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Homology of arthropod anterior appendages revealed by Hox gene expression in a sea spider
Jager, M.; Murienne, J.; Clabaut, C.; Deutsch, J.; Le Guyader, H.; Manuel, M. (2006). Homology of arthropod anterior appendages revealed by Hox gene expression in a sea spider. Nature (Lond.) 441(7092): 506-508
In: Nature: International Weekly Journal of Science. Nature Publishing Group: London. ISSN 0028-0836, more
Peer reviewed article  

Available in Authors 

Keyword
    Marine

Authors  Top 
  • Jager, M.
  • Murienne, J.
  • Clabaut, C.
  • Deutsch, J.
  • Le Guyader, H.
  • Manuel, M.

Abstract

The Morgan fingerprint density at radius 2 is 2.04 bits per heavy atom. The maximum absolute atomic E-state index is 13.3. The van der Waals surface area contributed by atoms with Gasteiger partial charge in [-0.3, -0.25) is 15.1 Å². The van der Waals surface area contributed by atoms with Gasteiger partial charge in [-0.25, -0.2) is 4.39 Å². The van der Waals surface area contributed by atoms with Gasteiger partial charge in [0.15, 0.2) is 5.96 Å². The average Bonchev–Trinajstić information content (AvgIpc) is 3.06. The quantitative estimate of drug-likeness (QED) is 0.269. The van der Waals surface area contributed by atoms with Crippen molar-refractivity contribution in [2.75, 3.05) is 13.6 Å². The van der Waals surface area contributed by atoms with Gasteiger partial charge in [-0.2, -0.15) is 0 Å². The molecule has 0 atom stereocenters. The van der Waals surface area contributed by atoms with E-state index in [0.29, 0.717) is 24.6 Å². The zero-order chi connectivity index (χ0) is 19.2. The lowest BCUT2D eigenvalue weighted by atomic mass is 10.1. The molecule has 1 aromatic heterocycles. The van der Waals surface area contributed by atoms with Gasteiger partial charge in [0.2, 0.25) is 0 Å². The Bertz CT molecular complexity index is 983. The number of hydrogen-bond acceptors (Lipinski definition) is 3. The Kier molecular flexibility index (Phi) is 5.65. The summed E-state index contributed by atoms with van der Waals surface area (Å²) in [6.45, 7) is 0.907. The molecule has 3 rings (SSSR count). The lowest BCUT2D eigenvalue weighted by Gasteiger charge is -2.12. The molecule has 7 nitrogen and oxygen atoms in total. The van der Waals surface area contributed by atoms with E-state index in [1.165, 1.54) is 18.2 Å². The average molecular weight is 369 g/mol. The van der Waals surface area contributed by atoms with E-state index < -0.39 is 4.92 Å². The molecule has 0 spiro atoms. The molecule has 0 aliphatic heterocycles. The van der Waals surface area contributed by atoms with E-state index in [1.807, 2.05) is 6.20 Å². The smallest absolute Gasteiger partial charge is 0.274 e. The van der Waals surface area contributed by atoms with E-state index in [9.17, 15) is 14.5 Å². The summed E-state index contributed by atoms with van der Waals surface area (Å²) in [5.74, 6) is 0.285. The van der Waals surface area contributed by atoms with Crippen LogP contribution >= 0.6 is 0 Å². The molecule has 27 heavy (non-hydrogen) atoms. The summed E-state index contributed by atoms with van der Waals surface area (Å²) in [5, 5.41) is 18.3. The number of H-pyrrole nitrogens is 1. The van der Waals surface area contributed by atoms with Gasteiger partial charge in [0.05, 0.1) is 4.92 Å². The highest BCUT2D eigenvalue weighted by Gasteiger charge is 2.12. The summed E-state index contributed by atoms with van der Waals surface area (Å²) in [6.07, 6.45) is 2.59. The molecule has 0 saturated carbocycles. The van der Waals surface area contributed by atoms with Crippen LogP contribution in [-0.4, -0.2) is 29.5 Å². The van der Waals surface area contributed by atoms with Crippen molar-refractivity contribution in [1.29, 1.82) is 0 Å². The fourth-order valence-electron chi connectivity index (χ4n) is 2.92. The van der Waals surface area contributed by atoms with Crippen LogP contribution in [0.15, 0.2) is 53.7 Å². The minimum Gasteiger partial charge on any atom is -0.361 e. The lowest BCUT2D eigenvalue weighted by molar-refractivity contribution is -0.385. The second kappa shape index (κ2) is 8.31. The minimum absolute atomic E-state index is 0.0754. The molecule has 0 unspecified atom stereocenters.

Arthropod head segments offer a paradigm for understanding the diversification of form during evolution, as a variety of morphologically diverse appendages have arisen from them. There has been long-running controversy, however, concerning which head appendages are homologous among arthropods, and from which ancestral arrangement they have been derived. This controversy has recently been rekindled by the proposition that the probable ancestral arrangement, with appendages on the first head segment, has not been lost in all extant arthropods as previously thought, but has been retained in the pycnogonids, or sea spiders. This proposal was based on the neuroanatomical analysis of larvae from the sea spider Anoplodactylus sp., and suggested that the most anterior pair of appendages, the chelifores, are innervated from the first part of the brain, the protocerebrum. Our examination of Hox gene expression in another sea spider, Endeis spinosa, refutes this hypothesis. The anterior boundaries of Hox gene expression domains place the chelifore appendages as clearly belonging to the second head segment, innervated from the second part of the brain, the deutocerebrum. The deutocerebrum must have been secondarily displaced towards the protocerebrum in pycnogonid ancestors. As anterior-most appendages are also deutocerebral in the other two arthropod groups, the Euchelicerata and the Mandibulata, we conclude that the protocerebral appendages have been lost in all extant arthropods.

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